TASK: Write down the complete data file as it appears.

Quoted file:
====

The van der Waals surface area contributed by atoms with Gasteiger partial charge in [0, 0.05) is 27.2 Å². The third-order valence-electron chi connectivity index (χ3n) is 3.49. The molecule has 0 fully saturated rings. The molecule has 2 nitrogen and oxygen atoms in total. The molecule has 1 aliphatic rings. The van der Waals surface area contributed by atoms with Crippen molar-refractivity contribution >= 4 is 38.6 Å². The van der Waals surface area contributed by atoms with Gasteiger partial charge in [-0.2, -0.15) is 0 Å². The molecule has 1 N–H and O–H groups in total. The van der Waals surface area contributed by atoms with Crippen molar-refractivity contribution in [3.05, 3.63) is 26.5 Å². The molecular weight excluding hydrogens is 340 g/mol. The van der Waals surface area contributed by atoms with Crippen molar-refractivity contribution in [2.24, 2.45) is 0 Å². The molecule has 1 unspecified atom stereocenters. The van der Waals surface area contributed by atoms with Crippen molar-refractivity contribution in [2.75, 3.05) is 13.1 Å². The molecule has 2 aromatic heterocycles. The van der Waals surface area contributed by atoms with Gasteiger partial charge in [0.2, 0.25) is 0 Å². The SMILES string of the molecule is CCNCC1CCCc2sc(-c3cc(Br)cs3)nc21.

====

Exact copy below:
The van der Waals surface area contributed by atoms with Gasteiger partial charge in [0, 0.05) is 27.2 Å². The third-order valence-electron chi connectivity index (χ3n) is 3.49. The molecule has 0 fully saturated rings. The molecule has 2 nitrogen and oxygen atoms in total. The molecule has 1 aliphatic rings. The van der Waals surface area contributed by atoms with Crippen molar-refractivity contribution >= 4 is 38.6 Å². The van der Waals surface area contributed by atoms with Gasteiger partial charge in [-0.2, -0.15) is 0 Å². The molecule has 1 N–H and O–H groups in total. The van der Waals surface area contributed by atoms with Crippen molar-refractivity contribution in [3.05, 3.63) is 26.5 Å². The molecular weight excluding hydrogens is 340 g/mol. The van der Waals surface area contributed by atoms with Crippen molar-refractivity contribution in [2.24, 2.45) is 0 Å². The molecule has 1 unspecified atom stereocenters. The van der Waals surface area contributed by atoms with Crippen molar-refractivity contribution in [2.75, 3.05) is 13.1 Å². The molecule has 2 aromatic heterocycles. The van der Waals surface area contributed by atoms with Gasteiger partial charge in [0.2, 0.25) is 0 Å². The SMILES string of the molecule is CCNCC1CCCc2sc(-c3cc(Br)cs3)nc21.